The failing auto industry gets a final reality check

Insufficient scale and high costs have ensured that any attempt to resuscitate the car manufacturing industry is futile. General Motors' exit will turn the spotlight on Toyota and parts suppliers.

Forget the last-minute brinkmanship over the blame game and the political argy-bargy that has erupted as a result. General Motors, in the absence of a taxpayer blank cheque that the Coalition government was never going to give it, was destined to stop making cars in Australia. It arguably should have done so some time ago.

In fact, it would have, if governments – federal and state – had not thrown billions of dollars of taxpayer funds at the industry. It was a futile attempt to address the impossible structural disadvantages the local car manufacturing sector faced, with its disadvantages exacerbated by the post-financial crisis strength of the Australian dollar and the financial condition of its offshore parents.

General Motors is pulling out of Australia in 2017, as a manufacturer at least, after hundreds of millions of dollars a year of government support over the past decade.

While the Coalition had cut Labor’s promised future funding up to 2015 of $1.5 billion by $500 million, the underlying reality is that whether it was $1 billion, $1.5 billion or $3 billion (the original commitment was $5.4 billion out to 2020-21), there was no guarantee that it would be enough to secure the future of the industry.

The reality of the domestic industry is that it doesn’t have sufficient scale and is uncompetitive on costs with the imports that now dominate sales.

The three local manufacturers (Ford doesn’t cease local manufacturing until 2016) have experienced a continuously declining share of the 1.1 million-vehicle local market, producing a little more than 200,000 vehicles between them. There are individual car plants in our region producing more than that.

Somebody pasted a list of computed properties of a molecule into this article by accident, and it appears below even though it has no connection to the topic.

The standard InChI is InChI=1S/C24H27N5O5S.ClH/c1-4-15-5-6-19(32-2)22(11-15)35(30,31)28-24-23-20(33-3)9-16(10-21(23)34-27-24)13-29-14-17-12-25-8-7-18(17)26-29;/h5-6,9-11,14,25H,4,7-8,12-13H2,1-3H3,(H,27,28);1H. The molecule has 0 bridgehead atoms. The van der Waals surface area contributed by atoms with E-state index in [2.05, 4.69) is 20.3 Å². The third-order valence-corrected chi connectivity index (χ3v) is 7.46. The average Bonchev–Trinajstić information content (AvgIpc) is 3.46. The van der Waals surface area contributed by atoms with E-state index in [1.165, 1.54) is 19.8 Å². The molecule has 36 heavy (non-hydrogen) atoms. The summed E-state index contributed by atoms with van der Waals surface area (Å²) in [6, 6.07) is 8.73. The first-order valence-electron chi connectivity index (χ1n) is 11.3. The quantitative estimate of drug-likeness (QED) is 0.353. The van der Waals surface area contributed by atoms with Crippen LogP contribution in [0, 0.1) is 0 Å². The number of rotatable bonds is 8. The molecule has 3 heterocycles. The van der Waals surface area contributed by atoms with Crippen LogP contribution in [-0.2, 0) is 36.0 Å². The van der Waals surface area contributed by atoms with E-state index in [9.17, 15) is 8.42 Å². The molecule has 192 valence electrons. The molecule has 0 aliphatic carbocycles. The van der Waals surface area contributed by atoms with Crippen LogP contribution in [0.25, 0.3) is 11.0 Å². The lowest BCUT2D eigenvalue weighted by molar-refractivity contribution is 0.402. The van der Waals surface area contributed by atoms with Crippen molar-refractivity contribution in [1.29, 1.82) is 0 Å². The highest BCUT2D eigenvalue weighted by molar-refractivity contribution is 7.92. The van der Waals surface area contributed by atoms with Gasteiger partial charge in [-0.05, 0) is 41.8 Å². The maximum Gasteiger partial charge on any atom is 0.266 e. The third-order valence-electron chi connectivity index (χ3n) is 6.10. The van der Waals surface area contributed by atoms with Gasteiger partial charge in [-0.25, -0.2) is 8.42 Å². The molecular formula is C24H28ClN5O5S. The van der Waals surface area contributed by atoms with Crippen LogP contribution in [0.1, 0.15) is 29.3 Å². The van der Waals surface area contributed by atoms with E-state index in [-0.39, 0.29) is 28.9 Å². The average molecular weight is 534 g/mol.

Not only are they grossly sub-scale relative to competitors, but they are also uncompetitive on costs. In announcing Ford’s decision earlier this year, Ford’s Bob Graziano said that it cost about four times as much to produce a car in Australia as it does in Asia and twice as much as it does in Europe.

Labour costs and practices are part of that lack of competitiveness, and the strength of the dollar has worsened the relativities. As General Motors’ Mike Devereux said today, at its peak of US$1.10, the dollar meant making things in Australia was 65 per cent more expensive than a decade earlier.

The dollar also cut off the one lifeline the industry could have had to try to escape the inevitable consequences of the size of this market.

The Button plan of the mid-1980s was predicated on the local manufacturers and their suppliers plugging into the global industry and gaining access to scale through exports. While General Motor and Toyota had some success with exports, the strength of the dollar has essentially shut down that option.